news Critics of Federal Government’s proposed data retention and surveillance scheme have labelled suggestions by police that Australians’ telecommunications data could be retained indefinitely as “appalling”, and pointed out that there is very little likelihood of political support for such a scheme.
The Federal Attorney-General’s Department is currently promulgating a package of reforms which would see a number of wide-ranging changes made to make it easier for law enforcement and intelligence agencies to monitor what Australians are doing on the Internet. For example, one new power is a data retention protocol which would require ISPs to retain data on their customers’ Internet and telephone activities for up to two years, and changes which would empower agencies to source data on users’ activities on social networking sites.
Last week, representatives of federal and state police forces reportedly told a parliamentary committee into the proposed reforms that they would actually prefer if ISPs were forced to retain data on all Australians’ telecommunications records indefinitely — instead of for a mere two year period, as is currently proposed. In a statement issued last week, the Pirate Party Australia heavily criticised the idea.
“It appears that the police commissioners are trying to portray their two-year retention proposal as a reluctant compromise, yet any blanket warrantless arbitrary retention of the communication data of the entire population is a totally unnacceptable risk to civil liberties and fundamental privacy rights,” said Mozart Olbrycht-Palmer, Deputy Secretary of Pirate Party Australia.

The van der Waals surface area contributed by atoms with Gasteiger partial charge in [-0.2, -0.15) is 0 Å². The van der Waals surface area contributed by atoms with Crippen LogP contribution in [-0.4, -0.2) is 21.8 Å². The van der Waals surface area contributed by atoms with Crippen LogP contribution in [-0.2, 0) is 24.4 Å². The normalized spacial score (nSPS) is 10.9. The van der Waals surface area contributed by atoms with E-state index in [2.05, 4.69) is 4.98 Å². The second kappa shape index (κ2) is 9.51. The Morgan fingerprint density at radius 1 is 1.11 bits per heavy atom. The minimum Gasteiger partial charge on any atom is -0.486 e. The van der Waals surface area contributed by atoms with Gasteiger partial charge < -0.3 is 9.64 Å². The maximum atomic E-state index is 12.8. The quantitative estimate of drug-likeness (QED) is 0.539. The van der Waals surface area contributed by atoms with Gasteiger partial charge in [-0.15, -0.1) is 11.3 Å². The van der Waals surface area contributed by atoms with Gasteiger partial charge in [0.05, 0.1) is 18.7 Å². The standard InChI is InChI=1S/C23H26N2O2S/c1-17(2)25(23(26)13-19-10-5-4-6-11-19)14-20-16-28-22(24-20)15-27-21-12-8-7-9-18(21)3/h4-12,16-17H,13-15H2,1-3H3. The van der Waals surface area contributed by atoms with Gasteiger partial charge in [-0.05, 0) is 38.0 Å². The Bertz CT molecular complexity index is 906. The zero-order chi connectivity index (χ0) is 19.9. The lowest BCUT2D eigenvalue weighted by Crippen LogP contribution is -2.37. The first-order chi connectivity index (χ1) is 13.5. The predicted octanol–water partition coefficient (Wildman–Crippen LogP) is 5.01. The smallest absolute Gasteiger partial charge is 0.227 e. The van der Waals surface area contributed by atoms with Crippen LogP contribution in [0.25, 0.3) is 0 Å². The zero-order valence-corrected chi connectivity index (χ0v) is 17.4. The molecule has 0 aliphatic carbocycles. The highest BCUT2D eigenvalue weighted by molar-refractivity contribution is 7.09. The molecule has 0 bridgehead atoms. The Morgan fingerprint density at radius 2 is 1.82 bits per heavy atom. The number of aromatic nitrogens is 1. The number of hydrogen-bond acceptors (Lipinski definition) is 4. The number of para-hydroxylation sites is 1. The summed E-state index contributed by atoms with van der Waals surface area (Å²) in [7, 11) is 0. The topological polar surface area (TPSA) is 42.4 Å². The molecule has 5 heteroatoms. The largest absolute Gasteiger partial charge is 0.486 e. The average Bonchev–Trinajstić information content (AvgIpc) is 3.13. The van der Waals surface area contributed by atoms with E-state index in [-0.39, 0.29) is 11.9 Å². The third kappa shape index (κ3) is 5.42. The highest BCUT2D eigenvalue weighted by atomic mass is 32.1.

“While arguing about ‘how out of date interception laws are,’ they seemed oblivious to the fact that an intrusive scheme of warrantless retention of data was already passed under the Cybercrime Legislation Amendment Bill. These amendments provide targeted retention on request, rather than automatic blanket retention of everyone’s data.”
“We object to any widescale surveillance systems, and oppose mandatory data retention for all Internet connections, regardless of the retention period. Judicial oversight and explicit, limited warrants are necessary safeguards that the National Security Inquiry discussion paper proposes to eliminate. It appears that the police commissioners are essentially saying ‘trust us’ while attempting to do away with judicial oversight of their actions, railing agianst the ‘burdensome’ nature of warrants – an element key to protecting society from abuse of powers.”
The Pirate Party said it was alarmed by the cavalier attitude displayed by the police agencies as to the “burdensome” aspect of warrants and the lack of regard to ways such powers could be abused and compromise privacy.
“The constant assertion that ‘only metadata will be stored’ is at best a disengenous attempt to minimise the very real personal content present in such data. At worst it shows a reckless lack of understanding of what this information can actually reveal about people’s personal lives,” Olbrycht-Palmer continued.
“We categorically reject the idea of large scale monitoring of all Australians. It is telling that countries with past histories of overbearing surveillance have rejected such schemes as too extreme, yet a recent article in the Sydney Morning Herald reveals that Australia is now a world leader in surveillance. Australia has been lucky to have experienced a history of democratic freedom, perhaps we have become too complacent to the dangers of encroaching upon our rights and civil liberties.”
Separately, in the same hearings last week Australia’s financial regulator, the Australian Securities and Investment Commission, called for the content of online communications – not just the metadata associated with the communications – to be retained as part of the Federal Government’s data retention and Internet surveillance package.